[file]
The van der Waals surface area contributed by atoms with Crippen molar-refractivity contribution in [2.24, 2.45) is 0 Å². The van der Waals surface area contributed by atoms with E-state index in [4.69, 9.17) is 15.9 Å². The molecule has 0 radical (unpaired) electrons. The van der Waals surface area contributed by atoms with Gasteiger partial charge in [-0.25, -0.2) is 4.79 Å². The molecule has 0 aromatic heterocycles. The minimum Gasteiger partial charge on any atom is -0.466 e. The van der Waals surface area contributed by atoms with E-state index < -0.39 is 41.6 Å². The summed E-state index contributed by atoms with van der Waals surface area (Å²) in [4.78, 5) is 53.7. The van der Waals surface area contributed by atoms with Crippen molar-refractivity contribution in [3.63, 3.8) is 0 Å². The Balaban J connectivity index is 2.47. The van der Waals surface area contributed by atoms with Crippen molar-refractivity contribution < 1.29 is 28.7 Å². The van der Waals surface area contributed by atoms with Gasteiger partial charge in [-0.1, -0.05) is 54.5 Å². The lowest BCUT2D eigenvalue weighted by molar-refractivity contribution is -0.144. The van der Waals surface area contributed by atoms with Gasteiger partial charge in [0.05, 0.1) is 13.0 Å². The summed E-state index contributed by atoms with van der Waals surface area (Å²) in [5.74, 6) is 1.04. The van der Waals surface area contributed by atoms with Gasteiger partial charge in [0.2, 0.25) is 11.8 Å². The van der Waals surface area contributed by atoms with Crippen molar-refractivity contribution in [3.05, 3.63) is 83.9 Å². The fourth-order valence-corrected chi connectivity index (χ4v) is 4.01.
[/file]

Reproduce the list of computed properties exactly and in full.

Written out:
The van der Waals surface area contributed by atoms with Crippen molar-refractivity contribution in [2.24, 2.45) is 0 Å². The van der Waals surface area contributed by atoms with E-state index in [4.69, 9.17) is 15.9 Å². The molecule has 0 radical (unpaired) electrons. The van der Waals surface area contributed by atoms with Gasteiger partial charge in [-0.25, -0.2) is 4.79 Å². The molecule has 0 aromatic heterocycles. The minimum Gasteiger partial charge on any atom is -0.466 e. The van der Waals surface area contributed by atoms with E-state index < -0.39 is 41.6 Å². The summed E-state index contributed by atoms with van der Waals surface area (Å²) in [4.78, 5) is 53.7. The van der Waals surface area contributed by atoms with Crippen molar-refractivity contribution in [3.63, 3.8) is 0 Å². The Balaban J connectivity index is 2.47. The van der Waals surface area contributed by atoms with Crippen molar-refractivity contribution < 1.29 is 28.7 Å². The van der Waals surface area contributed by atoms with Gasteiger partial charge in [-0.1, -0.05) is 54.5 Å². The lowest BCUT2D eigenvalue weighted by molar-refractivity contribution is -0.144. The van der Waals surface area contributed by atoms with Gasteiger partial charge in [0.05, 0.1) is 13.0 Å². The summed E-state index contributed by atoms with van der Waals surface area (Å²) in [5.74, 6) is 1.04. The van der Waals surface area contributed by atoms with Gasteiger partial charge in [0.2, 0.25) is 11.8 Å². The van der Waals surface area contributed by atoms with Crippen molar-refractivity contribution in [3.05, 3.63) is 83.9 Å². The fourth-order valence-corrected chi connectivity index (χ4v) is 4.01.